We will never fully rid ourselves of the tabloid scourge, but with a healthy dose of discernment, we can make it through the muck.
Tabloids have been around since the early 1900’s, and they became far more prevalent in the 1970’s when many of them switched to a weekly format and took up residence at the ends of supermarket cashier lines—where you’ll still find them. Characterized by their embrace of the low-brow and their penchant for gossip and unbounded sensationalist headlines, these magazines laid the groundwork for the cadre of fake news sites that have become so pervasive over the last few years and very well may have impacted this year’s election.
While the supermarket tabloid and the fake news site are perhaps cousins, they operate in entirely different spheres. Many readers or casual headline observers of the print publications (Globe, National Enquirer, Star, Weekly World News, etc.) take the content therein with, at minimum a few grains of salt—due to the infamously silly nature of the magazines in question. Most of their online counterparts, however, are largely unknown and are deceptively constructed to appear legitimate. Thus, many fake online articles are not viewed through the same cynical lens and are subsequently believed and shared without hesitation. This is a problem. And the solution lies more on the shoulders of the consumers than it does the social media CEOs.
Zuckerberg, Dorsey and co. should work to stop the spread of misinformation, to clear up the waters as it were—but the reality is they’ll never get there, not completely. And if they push too hard, they run the risk of damaging the entire independent news industry, limiting free speech, and creating a monolithic, big-money media landscape that could be more plutocratic and monopolistic than ever before.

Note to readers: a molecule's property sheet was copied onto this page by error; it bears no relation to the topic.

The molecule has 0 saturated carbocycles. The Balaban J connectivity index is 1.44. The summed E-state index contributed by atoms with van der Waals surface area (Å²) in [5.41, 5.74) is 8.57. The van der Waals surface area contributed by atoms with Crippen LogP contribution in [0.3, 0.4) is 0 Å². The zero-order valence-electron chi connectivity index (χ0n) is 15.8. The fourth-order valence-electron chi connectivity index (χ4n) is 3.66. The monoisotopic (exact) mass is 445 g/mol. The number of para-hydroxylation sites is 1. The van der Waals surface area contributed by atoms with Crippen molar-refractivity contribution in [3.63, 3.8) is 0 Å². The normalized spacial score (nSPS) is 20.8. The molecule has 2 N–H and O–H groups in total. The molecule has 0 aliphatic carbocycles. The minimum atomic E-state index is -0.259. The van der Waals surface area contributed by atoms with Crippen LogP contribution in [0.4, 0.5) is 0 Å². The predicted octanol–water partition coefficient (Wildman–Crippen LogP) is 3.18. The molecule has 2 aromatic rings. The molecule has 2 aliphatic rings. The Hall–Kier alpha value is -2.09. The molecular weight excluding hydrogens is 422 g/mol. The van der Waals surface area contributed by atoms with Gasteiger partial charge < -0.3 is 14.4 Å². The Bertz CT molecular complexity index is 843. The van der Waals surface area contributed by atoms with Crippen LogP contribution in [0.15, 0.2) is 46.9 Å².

It’s up to us.
Famed philosopher Eric Hoffer once said, “Propaganda does not deceive people; it merely helps them to deceive themselves.” Propaganda strengthens the echo chamber, and it seems as though click bait has decapitated critical thinking. This is the larger issue here. There will never be a time, as long as this swirling digisphere exists, that you, media consumer, will be free from fallacies and outright lies. Never. While it’s a good thing that Facebook and Twitter seem to finally be taking the issue or fake news seriously, there is no conceivable way either network will be able to stop the spread of misinformation and propaganda entirely. False news formulated to fit a predefined narrative has existed for centuries, and the only surefire way to fight against it is to be proactive and aggressively skeptical.
Clicks are currency, and we should all be wiser with how we spend them. If you see a link on Facebook that you’re desperate to dive into, but you don’t recognize the site or group posting it, Google it first. The bottom line is, if we work to be more discerning, if we think before we click, these sites won’t make money anymore. The power is in our hands. When the well dries, the pen follows (yes, I know they’re not literally using pens.)
The amount of fake news that hits your Facebook timeline or your Twitter feed will decrease dramatically if you do some light research before clicking on an unknown link. Everything that you see on the internet, every ad, every suggested search result is built upon prior behavior. So, fake news begets more fake news if you interact with it. The more you click, the more you see, and the further you fall down the rabbit hole.
As active and participating consumers of media we have a duty to be skeptical and inquisitive not rash and sensationalistic. Don’t hit that share button unless you’re confident in the validity of what you are sharing. On social media platforms, we have the power to reach a large number of people with a flick of our finger, and this responsibility should not be taken lightly.
Do your homework, check your sources and err on the side of dubiety at all times.